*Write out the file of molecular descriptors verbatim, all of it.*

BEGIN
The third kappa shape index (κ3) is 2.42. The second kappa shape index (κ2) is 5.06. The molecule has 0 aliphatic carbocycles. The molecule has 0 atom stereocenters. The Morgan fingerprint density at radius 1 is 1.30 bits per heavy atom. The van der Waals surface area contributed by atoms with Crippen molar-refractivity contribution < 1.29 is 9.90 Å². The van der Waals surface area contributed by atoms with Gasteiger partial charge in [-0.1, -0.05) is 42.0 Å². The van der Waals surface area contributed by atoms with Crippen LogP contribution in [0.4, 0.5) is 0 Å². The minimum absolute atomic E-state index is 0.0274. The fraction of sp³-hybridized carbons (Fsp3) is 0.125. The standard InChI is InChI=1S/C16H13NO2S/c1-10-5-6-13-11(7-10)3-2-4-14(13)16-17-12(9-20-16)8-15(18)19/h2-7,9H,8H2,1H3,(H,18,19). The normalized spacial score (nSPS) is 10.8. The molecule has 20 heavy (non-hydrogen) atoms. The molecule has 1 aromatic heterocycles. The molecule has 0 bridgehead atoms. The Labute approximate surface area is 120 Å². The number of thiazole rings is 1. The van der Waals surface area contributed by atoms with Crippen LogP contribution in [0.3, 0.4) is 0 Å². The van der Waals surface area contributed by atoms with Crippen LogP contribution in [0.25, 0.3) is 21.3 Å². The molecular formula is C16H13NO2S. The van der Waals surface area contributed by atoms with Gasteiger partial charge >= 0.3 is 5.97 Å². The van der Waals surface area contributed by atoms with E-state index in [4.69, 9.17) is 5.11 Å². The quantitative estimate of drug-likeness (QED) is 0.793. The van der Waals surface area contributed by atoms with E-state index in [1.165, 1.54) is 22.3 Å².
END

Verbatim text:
The third kappa shape index (κ3) is 2.42. The second kappa shape index (κ2) is 5.06. The molecule has 0 aliphatic carbocycles. The molecule has 0 atom stereocenters. The Morgan fingerprint density at radius 1 is 1.30 bits per heavy atom. The van der Waals surface area contributed by atoms with Crippen molar-refractivity contribution < 1.29 is 9.90 Å². The van der Waals surface area contributed by atoms with Gasteiger partial charge in [-0.1, -0.05) is 42.0 Å². The van der Waals surface area contributed by atoms with Crippen LogP contribution in [0.4, 0.5) is 0 Å². The minimum absolute atomic E-state index is 0.0274. The fraction of sp³-hybridized carbons (Fsp3) is 0.125. The standard InChI is InChI=1S/C16H13NO2S/c1-10-5-6-13-11(7-10)3-2-4-14(13)16-17-12(9-20-16)8-15(18)19/h2-7,9H,8H2,1H3,(H,18,19). The normalized spacial score (nSPS) is 10.8. The molecule has 20 heavy (non-hydrogen) atoms. The molecule has 1 aromatic heterocycles. The molecule has 0 bridgehead atoms. The Labute approximate surface area is 120 Å². The number of thiazole rings is 1. The van der Waals surface area contributed by atoms with Crippen LogP contribution in [0.3, 0.4) is 0 Å². The van der Waals surface area contributed by atoms with Crippen LogP contribution in [0.25, 0.3) is 21.3 Å². The molecular formula is C16H13NO2S. The van der Waals surface area contributed by atoms with Gasteiger partial charge >= 0.3 is 5.97 Å². The van der Waals surface area contributed by atoms with E-state index in [4.69, 9.17) is 5.11 Å². The quantitative estimate of drug-likeness (QED) is 0.793. The van der Waals surface area contributed by atoms with E-state index in [1.165, 1.54) is 22.3 Å².